I grew up in
(green paths are dedicated, blue are surface streets with bike lanes)
If there were no significant winter snowfall or icing issues, I’m pretty sure it’d be known as one of the most bike-able cities in the US. Nevertheless, the main problem with getting more people biking is that:
- You can’t carry as much on a bike, so shopping in bulk is a hassle;
- Shopping for immediate needs only can be challenging on the schedule, since things are pretty spread out, and there’s no guarantee you’ll be able to find the things you need at the nearest location… Nevermind that it becomes totally impractical for larger families;
- Despite prevalent and well-maintained bike paths, it’s still too far to go for many types of shopping, which are still concentrated in malls and box warehouses, largely adjacent to highways. Which means… cars.
So, long story short, it’s an urban planning issue, and solutions that don’t focus on changing the minds of the planners will ultimately fail. Plan to make cars more expensive and more hassle to use than bikes and/or public transit, and people will use the latter. But, almost no one is looking into planning this way at the city/county level, because residents are a poor way to grow the tax base, compared to luring in a Costco, which only makes sense for people with lots of cargo space to visit in the first place.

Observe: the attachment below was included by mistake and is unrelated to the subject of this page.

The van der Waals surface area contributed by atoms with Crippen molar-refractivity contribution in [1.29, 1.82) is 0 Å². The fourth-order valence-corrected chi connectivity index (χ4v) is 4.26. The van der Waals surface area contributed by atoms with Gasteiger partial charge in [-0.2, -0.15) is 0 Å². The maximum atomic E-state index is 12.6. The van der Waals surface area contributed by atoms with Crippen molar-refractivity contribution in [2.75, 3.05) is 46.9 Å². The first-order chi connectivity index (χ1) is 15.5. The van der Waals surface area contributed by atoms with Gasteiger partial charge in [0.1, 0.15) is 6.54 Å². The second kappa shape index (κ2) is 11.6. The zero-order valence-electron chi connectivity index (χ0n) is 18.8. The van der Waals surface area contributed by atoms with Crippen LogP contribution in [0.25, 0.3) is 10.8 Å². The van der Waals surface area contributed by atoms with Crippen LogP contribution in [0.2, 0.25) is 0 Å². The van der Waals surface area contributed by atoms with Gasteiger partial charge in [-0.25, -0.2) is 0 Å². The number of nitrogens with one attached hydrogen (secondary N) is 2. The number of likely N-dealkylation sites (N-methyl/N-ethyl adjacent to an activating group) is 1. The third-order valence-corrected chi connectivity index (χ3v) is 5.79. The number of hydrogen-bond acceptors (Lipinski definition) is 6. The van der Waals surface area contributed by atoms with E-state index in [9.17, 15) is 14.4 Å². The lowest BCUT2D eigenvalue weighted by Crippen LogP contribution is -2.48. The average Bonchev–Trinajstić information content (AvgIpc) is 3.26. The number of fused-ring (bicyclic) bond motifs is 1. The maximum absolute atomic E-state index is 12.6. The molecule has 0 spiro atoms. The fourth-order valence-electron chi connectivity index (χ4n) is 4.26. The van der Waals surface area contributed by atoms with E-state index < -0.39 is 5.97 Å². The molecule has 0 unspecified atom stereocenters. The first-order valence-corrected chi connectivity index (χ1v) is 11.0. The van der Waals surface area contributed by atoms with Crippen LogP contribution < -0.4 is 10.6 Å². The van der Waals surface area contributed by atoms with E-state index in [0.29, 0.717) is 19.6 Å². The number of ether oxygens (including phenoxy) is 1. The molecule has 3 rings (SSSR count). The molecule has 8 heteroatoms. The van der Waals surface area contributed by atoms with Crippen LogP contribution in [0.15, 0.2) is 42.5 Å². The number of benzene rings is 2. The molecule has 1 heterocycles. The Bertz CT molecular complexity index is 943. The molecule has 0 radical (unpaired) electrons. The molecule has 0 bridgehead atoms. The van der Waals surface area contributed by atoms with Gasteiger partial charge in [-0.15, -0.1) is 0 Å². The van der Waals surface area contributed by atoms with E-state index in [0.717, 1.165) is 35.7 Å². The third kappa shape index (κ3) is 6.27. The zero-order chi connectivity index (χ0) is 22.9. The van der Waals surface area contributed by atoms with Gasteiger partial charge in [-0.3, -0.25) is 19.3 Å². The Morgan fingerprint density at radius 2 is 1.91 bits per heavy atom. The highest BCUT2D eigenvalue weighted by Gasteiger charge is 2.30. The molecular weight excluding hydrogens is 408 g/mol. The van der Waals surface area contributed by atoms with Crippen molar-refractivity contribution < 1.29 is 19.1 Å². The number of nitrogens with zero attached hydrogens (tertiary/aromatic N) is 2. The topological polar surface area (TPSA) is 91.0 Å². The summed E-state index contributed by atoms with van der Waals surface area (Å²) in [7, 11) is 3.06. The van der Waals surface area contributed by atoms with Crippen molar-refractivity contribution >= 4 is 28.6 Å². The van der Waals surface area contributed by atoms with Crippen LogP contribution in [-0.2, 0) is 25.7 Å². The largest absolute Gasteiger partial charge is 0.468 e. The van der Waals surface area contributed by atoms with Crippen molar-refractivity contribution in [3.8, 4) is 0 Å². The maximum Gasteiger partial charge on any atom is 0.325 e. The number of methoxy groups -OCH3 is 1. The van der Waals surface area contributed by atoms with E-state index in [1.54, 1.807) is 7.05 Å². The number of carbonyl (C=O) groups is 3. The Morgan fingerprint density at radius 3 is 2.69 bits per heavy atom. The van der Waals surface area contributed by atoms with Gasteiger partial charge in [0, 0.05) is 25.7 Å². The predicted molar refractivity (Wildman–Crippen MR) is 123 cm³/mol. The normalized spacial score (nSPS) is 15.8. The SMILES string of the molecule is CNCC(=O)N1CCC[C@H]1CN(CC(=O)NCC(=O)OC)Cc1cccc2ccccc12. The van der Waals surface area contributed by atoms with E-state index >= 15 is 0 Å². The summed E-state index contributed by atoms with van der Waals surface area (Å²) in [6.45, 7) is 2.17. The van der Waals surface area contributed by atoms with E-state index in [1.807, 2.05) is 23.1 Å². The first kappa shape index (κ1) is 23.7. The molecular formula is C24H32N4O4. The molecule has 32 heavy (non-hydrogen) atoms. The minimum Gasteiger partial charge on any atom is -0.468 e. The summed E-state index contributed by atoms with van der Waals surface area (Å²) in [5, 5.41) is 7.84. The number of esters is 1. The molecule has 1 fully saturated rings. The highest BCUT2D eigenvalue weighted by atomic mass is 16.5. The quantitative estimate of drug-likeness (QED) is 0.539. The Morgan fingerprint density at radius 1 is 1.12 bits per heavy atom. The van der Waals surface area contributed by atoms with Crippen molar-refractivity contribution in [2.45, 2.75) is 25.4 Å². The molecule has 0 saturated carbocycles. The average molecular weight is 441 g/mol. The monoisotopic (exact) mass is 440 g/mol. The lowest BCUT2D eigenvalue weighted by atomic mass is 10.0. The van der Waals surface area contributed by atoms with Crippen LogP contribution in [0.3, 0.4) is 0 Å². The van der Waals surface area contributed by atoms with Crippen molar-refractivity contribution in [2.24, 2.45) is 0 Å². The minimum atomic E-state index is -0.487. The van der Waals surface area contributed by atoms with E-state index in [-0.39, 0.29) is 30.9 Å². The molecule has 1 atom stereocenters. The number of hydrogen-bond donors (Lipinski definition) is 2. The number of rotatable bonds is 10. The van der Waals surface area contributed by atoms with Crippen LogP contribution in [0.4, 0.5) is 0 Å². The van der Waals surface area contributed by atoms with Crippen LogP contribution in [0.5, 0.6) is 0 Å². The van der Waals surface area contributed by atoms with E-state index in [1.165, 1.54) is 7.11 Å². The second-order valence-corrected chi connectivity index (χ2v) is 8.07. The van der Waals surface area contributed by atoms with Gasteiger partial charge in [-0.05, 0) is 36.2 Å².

Perhaps the one alternative that might work would be to increase the cost of having a driver’s license. Say, to somewhere on the order of $1K/year. That, and/or a much stricter German-style driver’s test, would make automobile ownership and usage much less “automatic”, and also inadvertently force communities to make sure they could cover all basic shopping needs locally (though I’m sure entrepreneurs could, with mild incentives, largely take care of that angle). But that would be as deep a challenge to the American concept of personal freedoms, that it’s right up there with gun control as far as how easy it would be to do.
The best bet? Wait for the oil to run out. That’ll dramatically increase bicycle usage world-wide more than any other factor.